I talked about how exhausted I am after just a few hours on a regular field trip and what will two nights and three days of constant yammering and nonstop drama and incessant whining do to me?

Then I mentioned that I hoped the stomach bug that was going around didn’t plan a surprise attack in the bunks one night.

His face scrunched up. I’m sure he wanted to run from me.

“I was excited for this trip, but I hadn’t thought about all this,” he said. I think I took a pin and popped the air out of his balloon.

I think too much. There’s no doubt about it. I can think a topic to death. I think about every possible terrible thing that could happen and how I can possibly handle it, and then I’m pleasantly surprised when things go smoothly or things are just boring, as my life so often turns out.

But I must say I was surprised that this father hadn’t thought about these things because being with so many other people’s kids for two nights will be a challenge whether or not anything catastrophic happens.

The last field trip I chaperoned didn't require sleeping bags, just snacks evidently.

Doesn’t he remember what a normal field trip is like? The last field trip I was on, I had five boys in the rain for four hours with no snacks. In the end, I’m not sure who was grumpier, the boys or me. For four hours they griped, whined, complained, and fussed about being hungry. Like zoo animals, I really was not supposed to feed them. My blood sugar was getting low. I get headaches when I don’t eat. I had a snack. But I didn’t have enough to share with five boys and I felt too guilty to eat in front of them. So we trudged through mist and misery. The boys didn’t want to look at the historic buildings or listen to people dressed in colonial garb talk about life with no computers and no TV. They saw corn cakes cooking in the fire and wanted to reach their weak arms over and steal one out of the hot pan. The only respite of the morning: a paper-thin Moravian cookie that made our mouths water more and our stomachs pretty stinkin’ mad.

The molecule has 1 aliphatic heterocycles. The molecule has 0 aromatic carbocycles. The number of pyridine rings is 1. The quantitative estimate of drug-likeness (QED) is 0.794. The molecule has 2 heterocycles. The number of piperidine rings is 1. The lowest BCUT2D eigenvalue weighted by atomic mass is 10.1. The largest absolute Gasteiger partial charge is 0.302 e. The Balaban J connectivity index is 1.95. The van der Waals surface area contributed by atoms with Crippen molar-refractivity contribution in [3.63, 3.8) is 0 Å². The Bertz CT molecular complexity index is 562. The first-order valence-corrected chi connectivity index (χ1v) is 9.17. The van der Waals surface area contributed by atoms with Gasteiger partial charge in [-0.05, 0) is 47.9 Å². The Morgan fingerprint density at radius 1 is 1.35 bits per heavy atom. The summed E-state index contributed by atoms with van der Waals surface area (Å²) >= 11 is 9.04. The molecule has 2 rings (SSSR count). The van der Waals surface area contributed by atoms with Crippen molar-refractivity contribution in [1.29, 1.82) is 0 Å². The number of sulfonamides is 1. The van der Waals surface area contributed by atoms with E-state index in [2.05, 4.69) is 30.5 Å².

When lunchtime finally did approach, the boys had only strength enough to mosey across the entire colonial village back to the bus squatting, giggling, and cocking their rears side to side in an all-out potty-talk fest. “Pffft this” and “Pffft that.” “Oh, that was a good one!” I did not have energy or patience for this. My stomach had turned inside out and through a forced smile I begged them to catch up to me, stop that nonsense, and COME ON! My hands were shaking and food was minutes away. No silly boys and their bathroom talk would keep me from my lunch. I was ready to ditch them.

That night, my conscience got the better of me. “I feel bad,” I told my husband. “I kind of yelled at the kids today.” I decided that in the heat of their third-grade foolery, they probably hadn’t noticed or cared.

I hope this trip next week goes smoother, though I’m bracing myself for no sleep, cranky homesick kids, and whatever the days may bring. I’ll sneak snacks if I have to, for my own sanity. And I’m gearing up for lots of fart jokes. Please send happy thoughts my way.

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Homework: It’s a Bad Word in My House

Homework may be the word most dreaded by school kids every day, but it’s also one of the most dreaded words by this mom. It ranks up there with lice and vomit, two other words I don’t want my kids to come home from school and tell me about. Though those ailments may have much worse consequences in the short run, homework provides day in, day out gut-wrenching exhaustion in the long run.